As you can tell from my blog name, I am Alpha and proudly so. I don't want anyone to make any mistake about the choice I made exactly 30 years ago. I was gay in 1975, I am gay in 2005, and I will be gay in 2025. I wear the Black and Gold when I want and where I want because I earned that right when "I crossed the burning sands." Now just who the hell gives you the right to criticize a brother who's bringing positive energy and LIGHT to your narrow, darkened view of greekdom. The fall season seems to be the favorite time of year for black, gay frat haters to emerge. Oddly, Rashid dealt with this same garbage last fall.

So let me sum this up for you. There are black, gay preachers, teachers, lawyers, doctors, nurses, Ques, Kappas, Sigmas, Iotas, bus drivers, rescue workers, fire fighters, hip hop artists, actors, salesmen, professors, cooks, housekeepers, professional football, basketball and tennis players, soldiers, newsmen, car salesmen, AUTHORS and thankfully MEN of the HOUSE OF ALPHA making significant contributions to this whack community. Now wake the hell up!

If you are going to question Rashid's logic, it should always be in a respectful manner (*wink* back, frat). My comment box is on. Bring it on. Shem hotep and '06!

5 comments:

Phoenix said...

Yo tell'em frat.

Robyn said...

As a member of Alpha Kappa Alpha sorority Inc. I could resist not posting a comment. When I joined the sisterhood a year and a half ago, we were told that we are no longer individuals. Everything we do reflects back on the sorority. Therefore one should not go out drinking or acting ignorant while wearing the letters of AKA. We were also told that one should not feel the need to make sure every person we come in contact with knows that we are affiliated AKA. It should manifest itself in the way we walk, the way we talk, and the way we carry ourselves. Although a bit harsh your frat was just in expressing his concerns. A homosexual has just as much right as a heterosexual to become a member of greek letter organization. It is when we use our organizations as marketing tool for our own personal gain that problems arise. I would be highly embarassed if a soror was a prostitute and used AKA to promote herself.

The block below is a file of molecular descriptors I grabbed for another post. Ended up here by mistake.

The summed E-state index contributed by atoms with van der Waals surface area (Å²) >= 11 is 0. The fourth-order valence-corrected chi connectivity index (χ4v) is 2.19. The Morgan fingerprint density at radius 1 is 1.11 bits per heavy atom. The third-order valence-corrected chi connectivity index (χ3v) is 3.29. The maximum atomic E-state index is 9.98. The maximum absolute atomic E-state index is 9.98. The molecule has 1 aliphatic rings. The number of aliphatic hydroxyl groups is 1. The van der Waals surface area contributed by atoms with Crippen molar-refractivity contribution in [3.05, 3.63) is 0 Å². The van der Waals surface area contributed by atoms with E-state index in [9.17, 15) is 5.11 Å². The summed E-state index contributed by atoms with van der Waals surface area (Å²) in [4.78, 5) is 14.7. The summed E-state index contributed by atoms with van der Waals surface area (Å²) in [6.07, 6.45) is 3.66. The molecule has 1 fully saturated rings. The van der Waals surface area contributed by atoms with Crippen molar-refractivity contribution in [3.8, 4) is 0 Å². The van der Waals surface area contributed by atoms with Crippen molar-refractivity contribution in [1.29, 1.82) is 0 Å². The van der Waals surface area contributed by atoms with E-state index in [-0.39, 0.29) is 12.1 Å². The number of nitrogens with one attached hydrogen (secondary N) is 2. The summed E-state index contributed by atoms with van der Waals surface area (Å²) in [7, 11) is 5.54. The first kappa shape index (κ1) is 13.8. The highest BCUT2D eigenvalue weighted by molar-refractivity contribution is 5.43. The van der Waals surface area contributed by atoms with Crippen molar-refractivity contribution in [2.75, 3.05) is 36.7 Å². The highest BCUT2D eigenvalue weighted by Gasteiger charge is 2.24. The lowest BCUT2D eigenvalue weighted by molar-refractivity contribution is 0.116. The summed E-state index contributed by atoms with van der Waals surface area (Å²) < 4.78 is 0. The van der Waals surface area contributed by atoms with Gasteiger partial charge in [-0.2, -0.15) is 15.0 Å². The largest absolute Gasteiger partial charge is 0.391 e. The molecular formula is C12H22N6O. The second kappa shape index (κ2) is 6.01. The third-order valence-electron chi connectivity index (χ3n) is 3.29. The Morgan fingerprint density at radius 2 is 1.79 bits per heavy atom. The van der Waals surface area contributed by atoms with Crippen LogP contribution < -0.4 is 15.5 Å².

fratman1906 said...
This comment has been removed by a blog administrator.
fratman1906 said...

Robyn,
If you are implying that homosexuality is in the same category as drinking, acting ignorant and prostitution, then you are sadly out of touch with truth and justice. I see frats and sorors sporting greek paraphernalia at sporting events, professional meetings, at the beach and all kinds of positive experiences. Rashid, as an author and lecturer, is a professional and need not hide any of his affiliatons or compartmentalize his life so as to isolate one activity from another. Every community is diverse, and it is ok to connect with that diversity. When I am introduced as a speaker, by bio includes my undergrad & grad school connections, my fraternity connection, my professional association connection, my civic organizations connection, and my denominational connection. All of this is so my audience will hopefully identify with one or more of my affiliations. There are gay fraternity members who will support Rashid because he has indicated this connection, there are gay, black undergrads who will identify with his Georgetown U. background. But most importantly, he has earned the right to wear and display our fraternity symbols. I believe that ultimately, this kind of dialogue will move us closer towards a true community of brothers and sisters who value and respect diversity. It may be traumatic for those who cling to the status quo. But white America didn't readily embrace the civil rights of black Americans, and I don't expect heterosexual Americans to readily agree to embrace sgl Americans. The journey must begin somewhere. Thanks for your comments. Shem hotep!

Kenneth Winfrey said...

I'm sure there would be no objections to his making known his affiliation if he were a a brother with the stature of Martin Luther King, Thurgood Marshall, Duke Ellington or Jackie Robinson. One quick search on the internet will show how proud Alphas are of these men.

Quite unfortunately, it does seem that the idea of being gay is still regarded as a "compromising activity" that should be suppressed.